The Prime of Miss Jean Brodie by Muriel Spark

It was early 2012 when I first read The Finishing School by Gail Godwin. According to some of the people from the Goodreads community, The Finishing School is a complete rip-off of Muriel Spark's The Prime of Miss Jean Brodie.


Miss Jean Brodie, a sophisticated and cultured teacher of Marcia Blaine school, has decided to consume her prime years to prepare her chosen girls into becoming the creme de la creme.

Marcia Blaine is a conservative Scottish school for girls. Miss Mackay, the headmistress, has made it clear several times that she does not approve of Miss Brodie's unconventional methods of teaching.

Miss Jean Brodie and her set of girls faces the trials that befalls them. But the joyful years won't stay for long because soon, one of Miss Brodie's precious girls will betray her.


While I've enjoyed reading The Finishing School, I cannot blame people if they think the book's concept was borrowed. There may be numerous similarities between the two novels but I dare announce, they are not at all the same.

There are many sociological/philosophical subjects tackled in The Prime of Miss Jean Brodie. Subjects like Calvinism was deeply discussed. What I hated about the novel is how flat the narration was. I couldn't quite point a finger on it. Was it the sequence or the pace of the story that made it bland? I wasn't completely overcome with emotion when major points of the plot was revealed. You just know it when you should have.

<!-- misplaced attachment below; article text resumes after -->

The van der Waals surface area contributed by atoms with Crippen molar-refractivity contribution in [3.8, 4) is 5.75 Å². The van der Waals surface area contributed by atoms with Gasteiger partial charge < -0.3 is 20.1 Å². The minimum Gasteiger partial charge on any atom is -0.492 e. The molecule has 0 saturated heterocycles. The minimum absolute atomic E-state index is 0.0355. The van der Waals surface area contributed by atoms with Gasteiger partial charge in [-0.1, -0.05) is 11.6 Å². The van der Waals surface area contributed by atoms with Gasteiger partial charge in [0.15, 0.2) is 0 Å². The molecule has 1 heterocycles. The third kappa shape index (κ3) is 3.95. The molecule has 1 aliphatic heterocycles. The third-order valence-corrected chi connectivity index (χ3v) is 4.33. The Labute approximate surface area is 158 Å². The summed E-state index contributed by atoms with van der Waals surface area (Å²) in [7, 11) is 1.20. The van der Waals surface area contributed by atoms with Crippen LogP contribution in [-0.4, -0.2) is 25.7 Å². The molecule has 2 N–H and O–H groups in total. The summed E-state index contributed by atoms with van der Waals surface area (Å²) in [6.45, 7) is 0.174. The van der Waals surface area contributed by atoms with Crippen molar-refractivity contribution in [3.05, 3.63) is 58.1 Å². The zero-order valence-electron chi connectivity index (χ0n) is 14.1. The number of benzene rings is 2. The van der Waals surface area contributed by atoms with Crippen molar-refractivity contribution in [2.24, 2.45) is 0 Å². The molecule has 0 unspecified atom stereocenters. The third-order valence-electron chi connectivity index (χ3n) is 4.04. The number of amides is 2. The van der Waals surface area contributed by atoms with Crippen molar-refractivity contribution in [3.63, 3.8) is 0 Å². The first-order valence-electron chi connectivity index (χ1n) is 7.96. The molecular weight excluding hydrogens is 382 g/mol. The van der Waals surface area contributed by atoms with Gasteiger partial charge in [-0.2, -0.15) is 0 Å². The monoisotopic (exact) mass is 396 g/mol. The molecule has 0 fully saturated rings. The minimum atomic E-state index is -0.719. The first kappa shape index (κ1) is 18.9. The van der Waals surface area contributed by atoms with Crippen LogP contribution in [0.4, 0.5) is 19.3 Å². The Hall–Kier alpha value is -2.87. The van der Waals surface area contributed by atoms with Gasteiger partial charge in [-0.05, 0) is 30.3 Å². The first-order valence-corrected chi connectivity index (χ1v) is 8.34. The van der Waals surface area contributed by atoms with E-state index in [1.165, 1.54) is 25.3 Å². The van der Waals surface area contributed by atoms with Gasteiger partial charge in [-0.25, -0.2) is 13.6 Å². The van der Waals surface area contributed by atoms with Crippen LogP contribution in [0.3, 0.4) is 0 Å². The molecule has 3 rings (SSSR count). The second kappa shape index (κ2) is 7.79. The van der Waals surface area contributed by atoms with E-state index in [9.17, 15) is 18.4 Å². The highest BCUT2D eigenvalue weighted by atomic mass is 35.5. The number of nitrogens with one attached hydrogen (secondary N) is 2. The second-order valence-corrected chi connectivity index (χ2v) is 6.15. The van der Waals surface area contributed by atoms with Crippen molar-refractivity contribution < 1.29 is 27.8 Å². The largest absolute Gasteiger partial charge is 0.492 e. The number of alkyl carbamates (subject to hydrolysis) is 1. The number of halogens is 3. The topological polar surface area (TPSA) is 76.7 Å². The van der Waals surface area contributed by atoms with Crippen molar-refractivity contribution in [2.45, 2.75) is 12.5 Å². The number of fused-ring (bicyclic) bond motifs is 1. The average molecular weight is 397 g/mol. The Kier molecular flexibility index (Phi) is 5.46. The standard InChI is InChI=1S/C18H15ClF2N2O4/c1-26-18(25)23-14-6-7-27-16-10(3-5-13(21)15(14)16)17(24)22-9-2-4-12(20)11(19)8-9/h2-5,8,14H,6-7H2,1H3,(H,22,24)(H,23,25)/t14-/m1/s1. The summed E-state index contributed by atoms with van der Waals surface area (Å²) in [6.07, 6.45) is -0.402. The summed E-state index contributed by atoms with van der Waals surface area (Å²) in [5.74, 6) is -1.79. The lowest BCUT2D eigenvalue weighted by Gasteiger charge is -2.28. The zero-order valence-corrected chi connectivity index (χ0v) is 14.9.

What I love about this book is Miss Brodie and Sandy. The multi-faceted Miss Brodie, a hypocritical and delusional woman, is a kind of character that is hard to execute in a novel. Together with another conflicting personality like Sandy who is insightful and high on morals, I would say that this is definitely a story worth reading.

Lastly, I have watched the incredible movie adaptation in Alan95Haitch's Youtube channel. Maggie Smith and Pamela Franklin was a perfect match!


Simay Yildiz | September 16, 2013 at 3:29 PM

I had no idea it was made into a movie; now I have to watch it :) Thank you for stopping by at CommunityBookStop.

Tolita | September 17, 2013 at 2:34 AM

Thanks for your support Loraine. Your review is short and sweet. That Miss Brodie really is a character! I didn't find Sandy a particularly moral individual, or rather she was morally ambiguous; a creature of expedience. I didn't believe the reasons given for her becoming a nun were plausible. That really grated me in fact.

Keep up the good work.

Shalom, Tolita x

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